But perhaps its greatest advantage is that you can continue to ask the Magic 8-Ball ® the same question until you eventually get the answer you want to hear. The Magic 8-Ball ® has no short term memory and neither knows nor cares that your inquiry is the same one you asked 10 seconds earlier. It is resistant to the dizzying effects of you flipping it over and over and the only damage you will do in the process is to the carpal nerve in your wrist. 

While the most popular of all soothsayer playthings, the Magic 8-Ball ®  is not the only one we are likely to turn to in time of crises. The Ouija ® Board, a toy that puts channeling the dead within reach of both adults and children, portends the future with not just a snappish yes or no, but with detailed warnings and dark forecasts of unstoppable events. 

And of course, we have all at one time or another turned to the “Enchanted Wastebasket,” usually our own wastebasket, to which we have imbued the powers to extend or extinguish life based on whether we can accurately toss a wadded piece of paper into its opening from 10 feet away. More than one of us has wagered, “If I do not make this shot, the plane I am traveling on tomorrow will crash somewhere in rural Delaware.”

So far, there is no evidence to support claims of any predictive powers whatsoever in a Slinky ® or Lincoln Logs ®.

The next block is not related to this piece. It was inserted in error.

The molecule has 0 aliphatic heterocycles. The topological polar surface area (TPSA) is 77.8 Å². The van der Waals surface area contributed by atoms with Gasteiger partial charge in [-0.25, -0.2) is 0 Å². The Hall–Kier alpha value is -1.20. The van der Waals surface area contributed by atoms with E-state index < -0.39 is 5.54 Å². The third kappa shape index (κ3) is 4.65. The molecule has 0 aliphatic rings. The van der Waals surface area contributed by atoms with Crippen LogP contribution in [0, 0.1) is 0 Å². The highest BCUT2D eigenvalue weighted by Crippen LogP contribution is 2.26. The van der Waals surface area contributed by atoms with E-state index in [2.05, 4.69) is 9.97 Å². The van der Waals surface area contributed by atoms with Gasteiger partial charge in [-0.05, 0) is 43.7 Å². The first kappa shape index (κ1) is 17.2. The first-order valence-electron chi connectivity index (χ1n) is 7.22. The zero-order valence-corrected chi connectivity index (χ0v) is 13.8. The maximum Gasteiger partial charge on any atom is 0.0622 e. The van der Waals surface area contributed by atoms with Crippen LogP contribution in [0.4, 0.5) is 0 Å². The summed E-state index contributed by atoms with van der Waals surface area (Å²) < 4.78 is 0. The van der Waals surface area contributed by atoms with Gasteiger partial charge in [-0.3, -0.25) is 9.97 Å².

The waffling, the unsettled, those on-the-fence and seeking counsel can either talk with friends, teachers, therapists or clergy to get some rambling answer, or can turn to the Magic 8-Ball ® for its unruffled brevity. Where I had to take well over 1200 words to provide the answer to the question whether you should use the plastic know-it-all globe over me, the Magic 8-Ball ®  would have simply responded, “Yes.”©

I should point out that the Magic 8 Ball ® is a registered trademark of the Tyco Corporation ®, and any written mention of either without the registration mark, whose circle with an R inside bears uncanny resemblance to the 8 Ball itself, is discouraged, and the responses the ball offers, some as common as “Yes-Definitely”© and “Ask Again Later”© are likewise copyrighted, so if you ever answer a friend’s question with one of these or 18 other protected replies, you are in violation of the 1976 Copyright Act and technically owe Tyco some money.

I hope this helps.